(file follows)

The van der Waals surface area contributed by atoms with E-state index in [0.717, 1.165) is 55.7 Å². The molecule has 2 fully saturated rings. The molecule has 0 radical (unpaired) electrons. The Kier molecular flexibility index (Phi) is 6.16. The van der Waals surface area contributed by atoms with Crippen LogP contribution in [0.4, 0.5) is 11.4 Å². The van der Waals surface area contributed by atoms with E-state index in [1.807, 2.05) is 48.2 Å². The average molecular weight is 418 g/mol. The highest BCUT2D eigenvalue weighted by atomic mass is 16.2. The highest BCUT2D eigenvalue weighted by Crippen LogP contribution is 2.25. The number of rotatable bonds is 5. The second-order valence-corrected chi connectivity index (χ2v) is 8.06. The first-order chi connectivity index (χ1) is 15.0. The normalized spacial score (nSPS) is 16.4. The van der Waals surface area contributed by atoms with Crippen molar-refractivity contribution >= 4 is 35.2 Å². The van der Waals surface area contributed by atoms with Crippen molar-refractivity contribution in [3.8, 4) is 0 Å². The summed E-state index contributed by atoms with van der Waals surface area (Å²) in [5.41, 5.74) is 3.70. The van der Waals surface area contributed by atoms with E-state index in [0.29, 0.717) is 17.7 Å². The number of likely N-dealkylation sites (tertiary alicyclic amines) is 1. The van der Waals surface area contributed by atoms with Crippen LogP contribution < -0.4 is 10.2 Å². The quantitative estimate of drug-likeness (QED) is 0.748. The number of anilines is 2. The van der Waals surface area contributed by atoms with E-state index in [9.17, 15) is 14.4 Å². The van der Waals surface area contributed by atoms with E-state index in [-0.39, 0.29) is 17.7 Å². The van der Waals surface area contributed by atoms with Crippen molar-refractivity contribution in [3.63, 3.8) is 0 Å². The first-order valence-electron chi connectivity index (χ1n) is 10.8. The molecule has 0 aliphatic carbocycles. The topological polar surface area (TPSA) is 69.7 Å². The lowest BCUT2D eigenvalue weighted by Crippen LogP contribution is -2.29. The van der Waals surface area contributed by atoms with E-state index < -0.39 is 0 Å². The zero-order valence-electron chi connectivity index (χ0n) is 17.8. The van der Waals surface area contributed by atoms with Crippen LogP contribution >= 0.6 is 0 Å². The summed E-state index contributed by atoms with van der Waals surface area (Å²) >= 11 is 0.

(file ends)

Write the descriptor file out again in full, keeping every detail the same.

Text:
The van der Waals surface area contributed by atoms with E-state index in [0.717, 1.165) is 55.7 Å². The molecule has 2 fully saturated rings. The molecule has 0 radical (unpaired) electrons. The Kier molecular flexibility index (Phi) is 6.16. The van der Waals surface area contributed by atoms with Crippen LogP contribution in [0.4, 0.5) is 11.4 Å². The van der Waals surface area contributed by atoms with E-state index in [1.807, 2.05) is 48.2 Å². The average molecular weight is 418 g/mol. The highest BCUT2D eigenvalue weighted by atomic mass is 16.2. The highest BCUT2D eigenvalue weighted by Crippen LogP contribution is 2.25. The number of rotatable bonds is 5. The second-order valence-corrected chi connectivity index (χ2v) is 8.06. The first-order chi connectivity index (χ1) is 15.0. The normalized spacial score (nSPS) is 16.4. The van der Waals surface area contributed by atoms with Crippen molar-refractivity contribution >= 4 is 35.2 Å². The van der Waals surface area contributed by atoms with Crippen molar-refractivity contribution in [3.8, 4) is 0 Å². The summed E-state index contributed by atoms with van der Waals surface area (Å²) in [5.41, 5.74) is 3.70. The van der Waals surface area contributed by atoms with E-state index in [0.29, 0.717) is 17.7 Å². The number of likely N-dealkylation sites (tertiary alicyclic amines) is 1. The van der Waals surface area contributed by atoms with Crippen LogP contribution < -0.4 is 10.2 Å². The quantitative estimate of drug-likeness (QED) is 0.748. The number of anilines is 2. The van der Waals surface area contributed by atoms with E-state index in [9.17, 15) is 14.4 Å². The van der Waals surface area contributed by atoms with E-state index in [-0.39, 0.29) is 17.7 Å². The van der Waals surface area contributed by atoms with Crippen molar-refractivity contribution in [3.63, 3.8) is 0 Å². The first-order valence-electron chi connectivity index (χ1n) is 10.8. The molecule has 0 aliphatic carbocycles. The topological polar surface area (TPSA) is 69.7 Å². The lowest BCUT2D eigenvalue weighted by Crippen LogP contribution is -2.29. The van der Waals surface area contributed by atoms with E-state index < -0.39 is 0 Å². The zero-order valence-electron chi connectivity index (χ0n) is 17.8. The van der Waals surface area contributed by atoms with Crippen LogP contribution >= 0.6 is 0 Å². The summed E-state index contributed by atoms with van der Waals surface area (Å²) >= 11 is 0.